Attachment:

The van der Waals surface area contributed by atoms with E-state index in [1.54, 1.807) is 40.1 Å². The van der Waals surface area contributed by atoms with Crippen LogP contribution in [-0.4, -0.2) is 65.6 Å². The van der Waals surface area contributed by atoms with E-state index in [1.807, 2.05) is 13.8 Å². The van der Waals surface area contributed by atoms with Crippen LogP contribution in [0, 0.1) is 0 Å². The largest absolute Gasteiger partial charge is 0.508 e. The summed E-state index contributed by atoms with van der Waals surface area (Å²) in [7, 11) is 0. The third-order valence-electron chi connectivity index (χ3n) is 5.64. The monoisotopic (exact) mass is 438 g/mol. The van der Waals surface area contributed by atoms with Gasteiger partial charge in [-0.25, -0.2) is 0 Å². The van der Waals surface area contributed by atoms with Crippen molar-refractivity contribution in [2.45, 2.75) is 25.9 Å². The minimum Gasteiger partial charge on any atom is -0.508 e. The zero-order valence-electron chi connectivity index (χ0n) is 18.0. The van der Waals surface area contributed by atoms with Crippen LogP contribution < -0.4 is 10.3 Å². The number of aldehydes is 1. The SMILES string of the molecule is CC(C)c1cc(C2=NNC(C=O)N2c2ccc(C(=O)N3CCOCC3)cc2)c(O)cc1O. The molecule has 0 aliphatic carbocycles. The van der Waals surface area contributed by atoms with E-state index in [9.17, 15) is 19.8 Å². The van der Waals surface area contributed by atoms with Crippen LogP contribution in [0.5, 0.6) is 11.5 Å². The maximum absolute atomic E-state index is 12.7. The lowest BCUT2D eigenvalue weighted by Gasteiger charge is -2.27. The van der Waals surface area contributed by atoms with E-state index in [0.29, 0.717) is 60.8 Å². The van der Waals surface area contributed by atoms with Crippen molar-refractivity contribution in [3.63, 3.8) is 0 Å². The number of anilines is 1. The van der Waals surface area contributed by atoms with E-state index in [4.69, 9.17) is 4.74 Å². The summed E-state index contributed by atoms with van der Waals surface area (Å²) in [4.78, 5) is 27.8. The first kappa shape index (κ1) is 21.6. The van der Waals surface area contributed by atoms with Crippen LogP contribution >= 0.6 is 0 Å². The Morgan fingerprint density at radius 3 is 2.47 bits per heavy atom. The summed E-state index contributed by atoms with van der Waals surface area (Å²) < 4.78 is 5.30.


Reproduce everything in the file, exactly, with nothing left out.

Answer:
The van der Waals surface area contributed by atoms with E-state index in [1.54, 1.807) is 40.1 Å². The van der Waals surface area contributed by atoms with Crippen LogP contribution in [-0.4, -0.2) is 65.6 Å². The van der Waals surface area contributed by atoms with E-state index in [1.807, 2.05) is 13.8 Å². The van der Waals surface area contributed by atoms with Crippen LogP contribution in [0, 0.1) is 0 Å². The largest absolute Gasteiger partial charge is 0.508 e. The summed E-state index contributed by atoms with van der Waals surface area (Å²) in [7, 11) is 0. The third-order valence-electron chi connectivity index (χ3n) is 5.64. The monoisotopic (exact) mass is 438 g/mol. The van der Waals surface area contributed by atoms with Gasteiger partial charge in [-0.25, -0.2) is 0 Å². The van der Waals surface area contributed by atoms with Crippen molar-refractivity contribution in [2.45, 2.75) is 25.9 Å². The minimum Gasteiger partial charge on any atom is -0.508 e. The zero-order valence-electron chi connectivity index (χ0n) is 18.0. The van der Waals surface area contributed by atoms with Crippen LogP contribution < -0.4 is 10.3 Å². The number of aldehydes is 1. The SMILES string of the molecule is CC(C)c1cc(C2=NNC(C=O)N2c2ccc(C(=O)N3CCOCC3)cc2)c(O)cc1O. The molecule has 0 aliphatic carbocycles. The van der Waals surface area contributed by atoms with E-state index in [9.17, 15) is 19.8 Å². The van der Waals surface area contributed by atoms with Crippen LogP contribution in [0.5, 0.6) is 11.5 Å². The maximum absolute atomic E-state index is 12.7. The lowest BCUT2D eigenvalue weighted by Gasteiger charge is -2.27. The van der Waals surface area contributed by atoms with E-state index in [0.29, 0.717) is 60.8 Å². The van der Waals surface area contributed by atoms with Crippen molar-refractivity contribution in [3.63, 3.8) is 0 Å². The number of anilines is 1. The van der Waals surface area contributed by atoms with E-state index in [4.69, 9.17) is 4.74 Å². The summed E-state index contributed by atoms with van der Waals surface area (Å²) in [4.78, 5) is 27.8. The first kappa shape index (κ1) is 21.6. The van der Waals surface area contributed by atoms with Crippen LogP contribution >= 0.6 is 0 Å². The Morgan fingerprint density at radius 3 is 2.47 bits per heavy atom. The summed E-state index contributed by atoms with van der Waals surface area (Å²) < 4.78 is 5.30.